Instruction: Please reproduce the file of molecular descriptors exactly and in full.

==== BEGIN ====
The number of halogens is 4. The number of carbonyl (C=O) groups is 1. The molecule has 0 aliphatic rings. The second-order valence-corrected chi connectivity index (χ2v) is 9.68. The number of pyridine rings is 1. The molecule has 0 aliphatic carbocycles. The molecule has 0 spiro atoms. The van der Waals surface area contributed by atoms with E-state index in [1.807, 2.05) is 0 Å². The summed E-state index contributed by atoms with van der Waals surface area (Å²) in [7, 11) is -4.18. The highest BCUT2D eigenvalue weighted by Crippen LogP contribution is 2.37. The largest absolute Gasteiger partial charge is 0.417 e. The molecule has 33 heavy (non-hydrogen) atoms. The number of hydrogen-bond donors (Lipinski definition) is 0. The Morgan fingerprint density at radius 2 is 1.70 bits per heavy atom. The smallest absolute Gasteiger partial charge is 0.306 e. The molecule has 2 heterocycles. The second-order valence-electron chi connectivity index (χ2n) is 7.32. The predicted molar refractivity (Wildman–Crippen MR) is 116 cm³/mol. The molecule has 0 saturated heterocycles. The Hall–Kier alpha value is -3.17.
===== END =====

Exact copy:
The number of halogens is 4. The number of carbonyl (C=O) groups is 1. The molecule has 0 aliphatic rings. The second-order valence-corrected chi connectivity index (χ2v) is 9.68. The number of pyridine rings is 1. The molecule has 0 aliphatic carbocycles. The molecule has 0 spiro atoms. The van der Waals surface area contributed by atoms with E-state index in [1.807, 2.05) is 0 Å². The summed E-state index contributed by atoms with van der Waals surface area (Å²) in [7, 11) is -4.18. The highest BCUT2D eigenvalue weighted by Crippen LogP contribution is 2.37. The largest absolute Gasteiger partial charge is 0.417 e. The molecule has 33 heavy (non-hydrogen) atoms. The number of hydrogen-bond donors (Lipinski definition) is 0. The Morgan fingerprint density at radius 2 is 1.70 bits per heavy atom. The smallest absolute Gasteiger partial charge is 0.306 e. The molecule has 2 heterocycles. The second-order valence-electron chi connectivity index (χ2n) is 7.32. The predicted molar refractivity (Wildman–Crippen MR) is 116 cm³/mol. The molecule has 0 saturated heterocycles. The Hall–Kier alpha value is -3.17.